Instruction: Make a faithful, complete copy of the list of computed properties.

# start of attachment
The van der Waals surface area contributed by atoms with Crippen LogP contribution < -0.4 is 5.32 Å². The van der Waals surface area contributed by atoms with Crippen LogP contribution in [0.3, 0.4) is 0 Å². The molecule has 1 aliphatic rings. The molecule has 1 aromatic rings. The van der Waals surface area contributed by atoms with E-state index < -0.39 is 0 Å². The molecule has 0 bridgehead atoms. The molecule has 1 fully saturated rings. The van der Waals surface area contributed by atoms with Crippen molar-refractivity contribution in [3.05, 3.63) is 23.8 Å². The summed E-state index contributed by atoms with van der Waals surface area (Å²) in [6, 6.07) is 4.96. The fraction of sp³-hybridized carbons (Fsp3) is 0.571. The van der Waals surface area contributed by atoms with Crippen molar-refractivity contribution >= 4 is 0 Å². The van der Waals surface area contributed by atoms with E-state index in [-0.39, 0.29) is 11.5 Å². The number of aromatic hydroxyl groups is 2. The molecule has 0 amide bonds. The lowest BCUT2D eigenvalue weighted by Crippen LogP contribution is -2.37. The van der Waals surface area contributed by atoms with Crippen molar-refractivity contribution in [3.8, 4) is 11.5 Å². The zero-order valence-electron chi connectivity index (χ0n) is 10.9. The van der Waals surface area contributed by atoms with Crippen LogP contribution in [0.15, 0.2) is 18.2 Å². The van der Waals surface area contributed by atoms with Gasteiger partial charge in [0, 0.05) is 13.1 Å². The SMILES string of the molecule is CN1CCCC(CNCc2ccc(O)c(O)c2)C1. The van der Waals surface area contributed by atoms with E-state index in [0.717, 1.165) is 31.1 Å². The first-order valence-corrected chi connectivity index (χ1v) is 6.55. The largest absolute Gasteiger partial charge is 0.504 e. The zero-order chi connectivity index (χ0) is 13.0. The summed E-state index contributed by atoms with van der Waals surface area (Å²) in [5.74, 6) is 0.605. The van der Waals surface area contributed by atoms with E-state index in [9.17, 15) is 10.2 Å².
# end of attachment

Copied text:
The van der Waals surface area contributed by atoms with Crippen LogP contribution < -0.4 is 5.32 Å². The van der Waals surface area contributed by atoms with Crippen LogP contribution in [0.3, 0.4) is 0 Å². The molecule has 1 aliphatic rings. The molecule has 1 aromatic rings. The van der Waals surface area contributed by atoms with E-state index < -0.39 is 0 Å². The molecule has 0 bridgehead atoms. The molecule has 1 fully saturated rings. The van der Waals surface area contributed by atoms with Crippen molar-refractivity contribution in [3.05, 3.63) is 23.8 Å². The summed E-state index contributed by atoms with van der Waals surface area (Å²) in [6, 6.07) is 4.96. The fraction of sp³-hybridized carbons (Fsp3) is 0.571. The van der Waals surface area contributed by atoms with Crippen molar-refractivity contribution >= 4 is 0 Å². The van der Waals surface area contributed by atoms with E-state index in [-0.39, 0.29) is 11.5 Å². The number of aromatic hydroxyl groups is 2. The molecule has 0 amide bonds. The lowest BCUT2D eigenvalue weighted by Crippen LogP contribution is -2.37. The van der Waals surface area contributed by atoms with Crippen molar-refractivity contribution in [3.8, 4) is 11.5 Å². The zero-order valence-electron chi connectivity index (χ0n) is 10.9. The van der Waals surface area contributed by atoms with Crippen LogP contribution in [0.15, 0.2) is 18.2 Å². The van der Waals surface area contributed by atoms with Gasteiger partial charge in [0, 0.05) is 13.1 Å². The SMILES string of the molecule is CN1CCCC(CNCc2ccc(O)c(O)c2)C1. The van der Waals surface area contributed by atoms with E-state index in [0.717, 1.165) is 31.1 Å². The first-order valence-corrected chi connectivity index (χ1v) is 6.55. The largest absolute Gasteiger partial charge is 0.504 e. The zero-order chi connectivity index (χ0) is 13.0. The summed E-state index contributed by atoms with van der Waals surface area (Å²) in [5.74, 6) is 0.605. The van der Waals surface area contributed by atoms with E-state index in [9.17, 15) is 10.2 Å².